"There's this book on the Kindle," the man on the phone says, consulting his brain for the title and giving it to me.
"Yeah, I read the description," I muse, "but it didn't call to me."
"You know, I thought she did a great job," he says casually. "On a level, it helped put some things into words for me."
I know enough about the story's premise to instantly recognize the subtext of what he is saying.
He is saying that reading it will give me a glimpse of the world through his eyes.
"Well, I'm between books at the moment," I say. "So maybe I'll read it."
"Nice," he says. "I'd love to have someone to talk about it with."
Several days later...
In the golden afternoon hours when it's still too hot in Cartagena to venture outside, but cool enough to open the double doors onto the shaded balcony and let in the melodic cries of the agua guy, I curl up in a cushioned wicker chair to read...
And immediately want to stop reading.
I feel an almost instant aversion to this story, which opens with a series of sobering statistics that no woman over 30 wants to think about.
Also, I feel inexplicably annoyed by the writing style -- which feels spare and forced, un-used to itself, like a translation; the voice somehow feels too cold for the raw subjects it raises.
By the time I am halfway through, I am sighing aloud and complaining to Bruce that it feels like work to keep reading.
"So don't read it," Bruce replies. "He'll forgive you."
"I know," I sigh. "That's not the point."
The point is: the man on the phone is a member of my team; my personal and professional advisory board.
Your "team" is your chosen inner circle; the people to whom you turn for perspective and challenge and insight, particularly when facing new problems to solve and opportunities to realize.
Having a team shows up differently for different people.
Some people (younger Jessica among them) choose to see themselves as loners, and thus their vision and contribution will be limited to the scale at which they can see and do alone.
Perhaps you've inherited a team through the fact of your employment, and must find a way to play with pre-determined others, according to a set of pre-determined rules.
Still others must build their teams from scratch, one person at a time, around a shared understanding or goal.
Whether formally (by hiring employees) or informally (by finding tribes and collaborators), this latter category is the one my clients mostly fall into.
They tend to be the ones building the sandboxes and inviting people to play in them, versus the ones playing by the rules of those that already exist.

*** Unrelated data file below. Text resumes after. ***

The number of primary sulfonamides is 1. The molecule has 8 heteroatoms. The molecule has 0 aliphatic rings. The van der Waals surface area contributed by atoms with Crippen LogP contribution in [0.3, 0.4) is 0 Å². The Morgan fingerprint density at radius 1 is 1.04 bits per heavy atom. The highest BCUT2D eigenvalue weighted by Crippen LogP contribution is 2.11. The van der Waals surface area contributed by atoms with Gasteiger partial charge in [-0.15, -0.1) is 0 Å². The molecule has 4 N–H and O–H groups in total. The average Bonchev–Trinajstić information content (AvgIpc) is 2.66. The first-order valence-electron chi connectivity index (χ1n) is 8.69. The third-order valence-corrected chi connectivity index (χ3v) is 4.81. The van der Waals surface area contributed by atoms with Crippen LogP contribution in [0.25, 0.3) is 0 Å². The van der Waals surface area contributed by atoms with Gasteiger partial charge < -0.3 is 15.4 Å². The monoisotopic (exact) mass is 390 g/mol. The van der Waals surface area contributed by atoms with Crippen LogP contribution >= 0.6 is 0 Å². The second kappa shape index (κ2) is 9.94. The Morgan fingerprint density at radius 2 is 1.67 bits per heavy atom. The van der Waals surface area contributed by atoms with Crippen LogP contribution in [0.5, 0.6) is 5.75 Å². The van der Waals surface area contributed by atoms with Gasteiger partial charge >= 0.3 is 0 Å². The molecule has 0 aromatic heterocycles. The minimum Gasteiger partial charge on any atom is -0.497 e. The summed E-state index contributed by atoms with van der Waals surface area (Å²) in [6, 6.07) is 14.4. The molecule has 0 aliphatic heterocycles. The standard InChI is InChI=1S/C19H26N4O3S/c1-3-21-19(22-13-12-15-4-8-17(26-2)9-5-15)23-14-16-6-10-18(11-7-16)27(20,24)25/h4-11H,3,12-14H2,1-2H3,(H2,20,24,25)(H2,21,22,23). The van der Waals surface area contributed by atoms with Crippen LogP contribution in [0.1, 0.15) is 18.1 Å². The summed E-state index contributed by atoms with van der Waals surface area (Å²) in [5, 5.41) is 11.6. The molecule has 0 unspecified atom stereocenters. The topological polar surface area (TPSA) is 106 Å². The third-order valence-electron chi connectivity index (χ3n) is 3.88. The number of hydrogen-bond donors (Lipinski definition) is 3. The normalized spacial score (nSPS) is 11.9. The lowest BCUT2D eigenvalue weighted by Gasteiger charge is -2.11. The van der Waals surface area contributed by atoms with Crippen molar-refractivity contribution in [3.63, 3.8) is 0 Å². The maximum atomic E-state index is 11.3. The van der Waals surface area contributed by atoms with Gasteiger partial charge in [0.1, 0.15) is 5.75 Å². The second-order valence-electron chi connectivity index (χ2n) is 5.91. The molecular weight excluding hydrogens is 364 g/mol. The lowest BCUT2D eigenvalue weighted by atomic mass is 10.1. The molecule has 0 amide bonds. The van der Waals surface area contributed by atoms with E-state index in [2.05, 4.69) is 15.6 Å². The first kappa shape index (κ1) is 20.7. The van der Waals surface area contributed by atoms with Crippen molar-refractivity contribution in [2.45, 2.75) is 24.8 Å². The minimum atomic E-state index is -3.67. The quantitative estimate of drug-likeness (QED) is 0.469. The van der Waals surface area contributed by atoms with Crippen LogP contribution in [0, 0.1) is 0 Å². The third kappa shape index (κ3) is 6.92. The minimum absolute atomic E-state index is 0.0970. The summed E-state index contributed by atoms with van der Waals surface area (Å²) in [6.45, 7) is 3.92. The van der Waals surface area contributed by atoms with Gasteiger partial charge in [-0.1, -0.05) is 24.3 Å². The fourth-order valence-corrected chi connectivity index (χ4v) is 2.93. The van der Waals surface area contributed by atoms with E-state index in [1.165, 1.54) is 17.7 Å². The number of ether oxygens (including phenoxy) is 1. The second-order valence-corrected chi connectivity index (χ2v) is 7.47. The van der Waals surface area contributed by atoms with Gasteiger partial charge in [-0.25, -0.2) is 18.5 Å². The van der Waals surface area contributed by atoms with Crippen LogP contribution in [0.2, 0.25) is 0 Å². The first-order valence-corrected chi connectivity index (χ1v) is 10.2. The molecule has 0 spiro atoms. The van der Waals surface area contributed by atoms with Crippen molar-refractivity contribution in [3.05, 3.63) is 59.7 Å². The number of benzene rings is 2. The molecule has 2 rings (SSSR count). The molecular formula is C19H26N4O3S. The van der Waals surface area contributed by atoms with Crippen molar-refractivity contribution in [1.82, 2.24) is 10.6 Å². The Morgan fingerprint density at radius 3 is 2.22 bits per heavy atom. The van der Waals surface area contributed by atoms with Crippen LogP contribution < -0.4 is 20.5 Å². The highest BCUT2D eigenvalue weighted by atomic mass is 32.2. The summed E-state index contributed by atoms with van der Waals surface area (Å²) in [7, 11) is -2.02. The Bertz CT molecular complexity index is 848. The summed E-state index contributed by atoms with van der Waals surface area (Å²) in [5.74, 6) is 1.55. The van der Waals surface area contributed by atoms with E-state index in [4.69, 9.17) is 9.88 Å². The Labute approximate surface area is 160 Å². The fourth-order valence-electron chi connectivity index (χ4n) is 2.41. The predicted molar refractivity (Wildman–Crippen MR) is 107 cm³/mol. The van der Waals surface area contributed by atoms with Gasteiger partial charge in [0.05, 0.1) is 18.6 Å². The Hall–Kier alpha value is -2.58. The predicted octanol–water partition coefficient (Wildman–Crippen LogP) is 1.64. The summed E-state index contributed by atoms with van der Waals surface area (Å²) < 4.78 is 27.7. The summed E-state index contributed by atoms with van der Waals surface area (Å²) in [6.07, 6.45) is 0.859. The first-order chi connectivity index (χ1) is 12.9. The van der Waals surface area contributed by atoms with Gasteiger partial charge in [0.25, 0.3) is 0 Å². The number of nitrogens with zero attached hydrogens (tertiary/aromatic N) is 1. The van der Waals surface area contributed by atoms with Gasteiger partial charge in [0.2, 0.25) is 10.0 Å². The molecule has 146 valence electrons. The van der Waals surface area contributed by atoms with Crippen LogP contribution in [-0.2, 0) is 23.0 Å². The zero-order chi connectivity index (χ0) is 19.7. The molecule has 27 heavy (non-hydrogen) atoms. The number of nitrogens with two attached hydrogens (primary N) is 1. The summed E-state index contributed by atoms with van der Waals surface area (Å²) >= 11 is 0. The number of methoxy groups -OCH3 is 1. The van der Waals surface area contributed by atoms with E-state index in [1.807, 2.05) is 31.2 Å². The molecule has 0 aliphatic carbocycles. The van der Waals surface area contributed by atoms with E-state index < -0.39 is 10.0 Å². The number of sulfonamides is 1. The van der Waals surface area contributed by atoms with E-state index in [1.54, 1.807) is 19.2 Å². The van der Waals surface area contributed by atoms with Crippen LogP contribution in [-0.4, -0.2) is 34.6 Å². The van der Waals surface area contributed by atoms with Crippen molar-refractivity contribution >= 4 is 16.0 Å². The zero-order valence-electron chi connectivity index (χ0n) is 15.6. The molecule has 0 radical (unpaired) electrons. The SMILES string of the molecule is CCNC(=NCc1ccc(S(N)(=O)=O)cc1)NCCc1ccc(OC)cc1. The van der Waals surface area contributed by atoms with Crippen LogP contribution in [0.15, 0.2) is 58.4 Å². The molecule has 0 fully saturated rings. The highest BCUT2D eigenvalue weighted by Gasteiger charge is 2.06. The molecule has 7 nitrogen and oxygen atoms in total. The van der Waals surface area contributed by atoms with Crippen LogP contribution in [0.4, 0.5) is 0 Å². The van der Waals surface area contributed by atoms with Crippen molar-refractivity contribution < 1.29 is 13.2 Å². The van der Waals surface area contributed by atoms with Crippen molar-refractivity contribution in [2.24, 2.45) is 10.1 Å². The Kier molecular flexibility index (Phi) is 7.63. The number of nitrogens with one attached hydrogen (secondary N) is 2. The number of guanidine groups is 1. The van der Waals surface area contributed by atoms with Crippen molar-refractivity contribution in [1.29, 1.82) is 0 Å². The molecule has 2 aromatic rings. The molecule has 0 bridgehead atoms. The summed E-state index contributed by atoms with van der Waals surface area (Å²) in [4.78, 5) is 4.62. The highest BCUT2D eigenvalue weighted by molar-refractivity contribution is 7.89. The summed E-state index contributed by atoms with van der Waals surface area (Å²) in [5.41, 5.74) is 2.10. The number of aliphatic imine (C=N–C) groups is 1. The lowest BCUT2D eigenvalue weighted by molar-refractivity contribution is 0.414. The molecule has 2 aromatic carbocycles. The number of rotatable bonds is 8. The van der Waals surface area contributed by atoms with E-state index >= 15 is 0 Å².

And thus the question of how to build an effective team gets raised more often than you might think.
Lately, a few conversations have veered toward the value of finding teammates who see the world differently from you.
Which is MUCH harder than it might seem at first, because every human has their blind spots...
And every human is naturally attracted to humans who are similar to themselves...
So the overwhelming temptation is to pick teammates in whose stories we see a piece of ourselves.
Which, although fun in the short term, can have disastrous long-term impacts on our projects and businesses.
But more on that in a future post!
For now -- as I sit digesting a story I nearly abandoned multiple times, and which became suddenly relevant 85% of the way through, building to a crescendo of impact at 99%...
I am reflecting on that fact that -- wherever and however you define your team -- what matters is the commitment this entails, to looking through the different lenses they bring.
Whether lovingly built, or merely agreed to; commitment to a team of any kind is the commitment to seeking out and valuing perspectives that are different from yours.
In the hope of getting out of the hamster wheel of your own head...
In the hope of co-creating a shared understanding...
That can bridge individual differences, and bring us closer to transcendence.
Which, by the way, is hard work!
But it's the only way that really big and awesome things can get accomplished.
And importantly, it tends to be in those moments when we feel aversion toward that other perspective...
When it comes in a voice that annoys us...
Or when we're not yet convinced we'll find it relevant...
That we are effectively being invited to grow into a bigger person.
A person with the capacity to hold space for -- and thus, to embody and create -- more than we otherwise could, if left to our own small devices.
Of course, the question of whether to accept or reject such an invitation... is only always yours to decide!
Where, and how, do you find YOUR team?
And how does your commitment to them help you to think and act bigger -- than you could alone?